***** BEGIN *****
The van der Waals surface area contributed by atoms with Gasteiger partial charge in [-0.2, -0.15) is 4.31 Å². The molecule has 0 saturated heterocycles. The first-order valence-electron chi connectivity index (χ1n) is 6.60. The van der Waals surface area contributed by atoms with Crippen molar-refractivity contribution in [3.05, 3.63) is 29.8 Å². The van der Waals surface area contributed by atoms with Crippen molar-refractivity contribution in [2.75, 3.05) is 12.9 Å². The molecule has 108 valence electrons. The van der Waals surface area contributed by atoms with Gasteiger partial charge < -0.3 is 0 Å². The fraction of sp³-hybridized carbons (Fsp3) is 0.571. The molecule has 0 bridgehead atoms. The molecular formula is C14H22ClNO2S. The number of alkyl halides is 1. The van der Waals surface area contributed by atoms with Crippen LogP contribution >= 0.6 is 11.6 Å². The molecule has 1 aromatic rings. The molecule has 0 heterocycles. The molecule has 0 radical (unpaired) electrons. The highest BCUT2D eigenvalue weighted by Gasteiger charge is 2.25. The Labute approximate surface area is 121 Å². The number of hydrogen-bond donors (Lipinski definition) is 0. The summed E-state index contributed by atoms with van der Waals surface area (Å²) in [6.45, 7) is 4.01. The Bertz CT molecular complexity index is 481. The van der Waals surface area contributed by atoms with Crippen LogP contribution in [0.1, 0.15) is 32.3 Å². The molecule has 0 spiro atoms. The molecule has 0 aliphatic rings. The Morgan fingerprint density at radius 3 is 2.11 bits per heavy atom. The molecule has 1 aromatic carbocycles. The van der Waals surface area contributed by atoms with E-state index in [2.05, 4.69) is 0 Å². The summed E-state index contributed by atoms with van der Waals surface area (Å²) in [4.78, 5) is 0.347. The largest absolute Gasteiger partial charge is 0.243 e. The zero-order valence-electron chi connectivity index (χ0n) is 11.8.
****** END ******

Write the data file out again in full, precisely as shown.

The van der Waals surface area contributed by atoms with Gasteiger partial charge in [-0.2, -0.15) is 4.31 Å². The molecule has 0 saturated heterocycles. The first-order valence-electron chi connectivity index (χ1n) is 6.60. The van der Waals surface area contributed by atoms with Crippen molar-refractivity contribution in [3.05, 3.63) is 29.8 Å². The van der Waals surface area contributed by atoms with Crippen molar-refractivity contribution in [2.75, 3.05) is 12.9 Å². The molecule has 108 valence electrons. The van der Waals surface area contributed by atoms with Gasteiger partial charge < -0.3 is 0 Å². The fraction of sp³-hybridized carbons (Fsp3) is 0.571. The molecule has 0 bridgehead atoms. The molecular formula is C14H22ClNO2S. The number of alkyl halides is 1. The van der Waals surface area contributed by atoms with Crippen LogP contribution >= 0.6 is 11.6 Å². The molecule has 1 aromatic rings. The molecule has 0 heterocycles. The molecule has 0 radical (unpaired) electrons. The highest BCUT2D eigenvalue weighted by Gasteiger charge is 2.25. The Labute approximate surface area is 121 Å². The number of hydrogen-bond donors (Lipinski definition) is 0. The summed E-state index contributed by atoms with van der Waals surface area (Å²) in [6.45, 7) is 4.01. The Bertz CT molecular complexity index is 481. The van der Waals surface area contributed by atoms with Crippen LogP contribution in [0.1, 0.15) is 32.3 Å². The molecule has 0 spiro atoms. The molecule has 0 aliphatic rings. The Morgan fingerprint density at radius 3 is 2.11 bits per heavy atom. The molecule has 1 aromatic carbocycles. The van der Waals surface area contributed by atoms with E-state index in [2.05, 4.69) is 0 Å². The summed E-state index contributed by atoms with van der Waals surface area (Å²) in [4.78, 5) is 0.347. The largest absolute Gasteiger partial charge is 0.243 e. The zero-order valence-electron chi connectivity index (χ0n) is 11.8.